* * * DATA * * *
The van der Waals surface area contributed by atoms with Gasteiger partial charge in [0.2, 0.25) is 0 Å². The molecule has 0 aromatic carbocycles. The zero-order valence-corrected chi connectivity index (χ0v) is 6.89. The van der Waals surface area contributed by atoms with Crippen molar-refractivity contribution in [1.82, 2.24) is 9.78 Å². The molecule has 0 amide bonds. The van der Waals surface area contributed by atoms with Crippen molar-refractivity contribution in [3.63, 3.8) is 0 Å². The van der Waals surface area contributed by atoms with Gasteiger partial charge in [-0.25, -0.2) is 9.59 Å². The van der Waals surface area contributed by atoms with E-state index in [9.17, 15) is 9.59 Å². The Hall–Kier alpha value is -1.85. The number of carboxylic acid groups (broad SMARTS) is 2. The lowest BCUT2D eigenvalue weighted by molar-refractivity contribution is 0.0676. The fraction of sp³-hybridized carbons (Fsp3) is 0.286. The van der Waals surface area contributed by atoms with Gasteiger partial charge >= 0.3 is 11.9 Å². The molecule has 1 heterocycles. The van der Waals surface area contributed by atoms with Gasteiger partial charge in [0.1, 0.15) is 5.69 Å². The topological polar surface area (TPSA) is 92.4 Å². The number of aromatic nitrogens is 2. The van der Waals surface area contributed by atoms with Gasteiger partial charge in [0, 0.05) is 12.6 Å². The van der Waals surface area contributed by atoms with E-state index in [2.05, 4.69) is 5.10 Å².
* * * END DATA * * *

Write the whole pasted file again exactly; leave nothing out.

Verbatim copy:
The van der Waals surface area contributed by atoms with Gasteiger partial charge in [0.2, 0.25) is 0 Å². The molecule has 0 aromatic carbocycles. The zero-order valence-corrected chi connectivity index (χ0v) is 6.89. The van der Waals surface area contributed by atoms with Crippen molar-refractivity contribution in [1.82, 2.24) is 9.78 Å². The molecule has 0 amide bonds. The van der Waals surface area contributed by atoms with Crippen molar-refractivity contribution in [3.63, 3.8) is 0 Å². The van der Waals surface area contributed by atoms with Gasteiger partial charge in [-0.25, -0.2) is 9.59 Å². The van der Waals surface area contributed by atoms with E-state index in [9.17, 15) is 9.59 Å². The Hall–Kier alpha value is -1.85. The number of carboxylic acid groups (broad SMARTS) is 2. The lowest BCUT2D eigenvalue weighted by molar-refractivity contribution is 0.0676. The fraction of sp³-hybridized carbons (Fsp3) is 0.286. The van der Waals surface area contributed by atoms with Gasteiger partial charge >= 0.3 is 11.9 Å². The molecule has 1 heterocycles. The van der Waals surface area contributed by atoms with Gasteiger partial charge in [0.1, 0.15) is 5.69 Å². The topological polar surface area (TPSA) is 92.4 Å². The number of aromatic nitrogens is 2. The van der Waals surface area contributed by atoms with Gasteiger partial charge in [0, 0.05) is 12.6 Å². The van der Waals surface area contributed by atoms with E-state index in [2.05, 4.69) is 5.10 Å².